Meet Alice Sparkly Kat, 2017 SOAPBOX Astrologer
May 11, 2017
We’re excited to have our first in-house astrologer for our annual benefit SOAPBOX. Find out more about Alice Sparkly Kat through our interview with her, and be sure to buy your tickets to SOAPBOX 2017 to get an astrology reading with her:
What is your bio in six words or less?
What’s your favorite sound, texture, or color?
I like the color blue because it is my first name and maternal lineage name in Chinese.
Who are you are in community with?
A lot of mismatched individuals from all walks of life. A lot of them queer, a lot of POC.
Can you tell us about your relationship with your neighborhood and how it may have shifted over the years?
I first moved to Bushwick 6 years ago. I still don’t feel like I should be here or that I’m supposed to be here. I remember China as a hot, smelly home for a different me, Iowa as a cold, isolated home, and think about Brooklyn as a home where I can be much more in control of myself than I have been in the past.
Please tell us about an astrologer, artist, activist, or project that has influenced you.
Doelow da Pilotman from Flight Astrology. Donna Cunningham. Dane Rudhyar, of course. Marc Edmond Jones is another great astrologer. I’m really inspired by projects like Multientry (Christina Xu), Powrplnt, BUFU, and YLC for leaving the academy behind when entangling possibilities. Mitra Abbaspour. I love the mangaka Kaori Yuki. She appropriated Catholicism to create a great queer franchise.
This might be disturbing but Jesus of Nazareth as a Neptunian symbol and performance artist has affected me a lot. By performing healing, he totally affected politics. Jesus was a poor, black refugee who had his most intimate relationships outside of heteronormative marriage and owned no property and all he did was literally use magic to avoid oppression. Of course, he is the ultimate Piscean image of perfection and, like Roxanne Gay says in Bad Feminist, none of us can ever be perfect but I ask myself all the time, “What would Jesus do?”
What inspires your practice as an artist and astrologer?
Every person I get to meet and reading I get to have.
What I mean by this: I remember talking to a very young person who was lost in a lot of relationships one day and then a much older person who had an important position in a large company the next. They both brought up the same problems around value. This experience made me realize that a lot of the time, things we perceive as our problems don’t belong to us at all. This is just one example of how doing the readings has made me grow. I try to talk much less and listen more now because I’ve realized that the readings are a learning and building exercise for both the client and me. Because of this, I feel that each one is as much a failure as it is a success. Trying to find a way to be there as an astrologer to help people heal themselves is very hard but it is the process of trying to do it that motivates me.
You recently did an event on decolonizing astrology. How do you see your work as an astrologer aligning with creating sanctuary for QTPOCs, especially in the current moment?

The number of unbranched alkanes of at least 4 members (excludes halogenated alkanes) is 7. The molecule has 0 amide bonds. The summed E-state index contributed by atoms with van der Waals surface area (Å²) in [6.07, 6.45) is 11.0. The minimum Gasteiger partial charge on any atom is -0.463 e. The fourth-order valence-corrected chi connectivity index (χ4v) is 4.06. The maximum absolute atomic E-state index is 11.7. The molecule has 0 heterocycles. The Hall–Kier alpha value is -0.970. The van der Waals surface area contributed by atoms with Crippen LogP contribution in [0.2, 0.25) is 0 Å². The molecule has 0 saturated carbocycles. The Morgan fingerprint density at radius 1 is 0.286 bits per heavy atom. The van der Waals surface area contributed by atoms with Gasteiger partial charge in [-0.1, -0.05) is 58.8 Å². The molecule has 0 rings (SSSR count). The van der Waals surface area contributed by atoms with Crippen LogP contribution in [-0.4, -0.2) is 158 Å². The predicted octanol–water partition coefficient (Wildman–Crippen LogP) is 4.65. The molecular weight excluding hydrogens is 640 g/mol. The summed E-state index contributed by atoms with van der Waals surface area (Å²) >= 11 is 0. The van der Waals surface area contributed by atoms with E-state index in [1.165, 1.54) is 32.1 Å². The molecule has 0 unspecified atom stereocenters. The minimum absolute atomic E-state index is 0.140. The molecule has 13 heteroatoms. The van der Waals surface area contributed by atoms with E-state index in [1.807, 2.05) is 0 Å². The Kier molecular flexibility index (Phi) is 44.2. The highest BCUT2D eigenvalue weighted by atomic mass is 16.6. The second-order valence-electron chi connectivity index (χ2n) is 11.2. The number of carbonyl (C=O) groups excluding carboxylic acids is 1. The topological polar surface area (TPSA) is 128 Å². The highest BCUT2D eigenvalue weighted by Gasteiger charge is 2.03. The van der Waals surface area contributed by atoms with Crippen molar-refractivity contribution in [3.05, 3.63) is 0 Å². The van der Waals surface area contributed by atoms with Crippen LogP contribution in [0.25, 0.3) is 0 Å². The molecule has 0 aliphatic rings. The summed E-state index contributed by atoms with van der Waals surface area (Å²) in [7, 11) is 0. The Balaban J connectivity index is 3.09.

A lot of our present day language around healing, because it takes its roots from colonialist, patriarchal analysis is in line with the diagnostic language we use to supervise our experiences. While this language is powerful, it strips trauma of its meaning, supposing that there is a tabula rasa we can all access. It supports whiteness as default in this way. Astrology works the other way. It turns our traumas, whether personal or historical, into symbols. That it how it gets its power. This method ultimately depends on the ecosystem of empathy we reside inside of.
Astrology is kind of a funny system because it is so abstract but makes people regard themselves as authentic. What it does is create room. The room is there so people can take a breath and talk about being a body in the world. Sometimes, we are so squeezed tight in between tight systems of how other people navigate our identities that we need another, even most abstract system, to try to talk to ourselves.
Astrology has the potential to talk about cultural significance in a new way because it’s been forced to be kind of esoteric. It has its roots in cultures of color, has been colonized, and itself has a diasporic identity. Mapping astrology is literally trying to map culture. This is also why I would like to continue working with the collective in the future. Astrology is not about a singular narrative.
Free-association—tell us the first word that comes to mind:
Alice Sparkly Kat is a queer, PoC astrologer. Her lectures and workshops, writing, and other astrological work has appeared at Hauser and Wirth, BHQFU, Dixon Place, Ars Nova, POWRPLNT, and other venues. She is the in house astrologer for Little Skips! coffeeshop, GO Magazine, and Selfish. Alice uses astrology to re-chart a history of the subconscious, redefine the body in world, and reimagine history as collective trauma. She’s friendly, located in Bushwick, and available for readings in person or by phone at www.alicesparklykat.com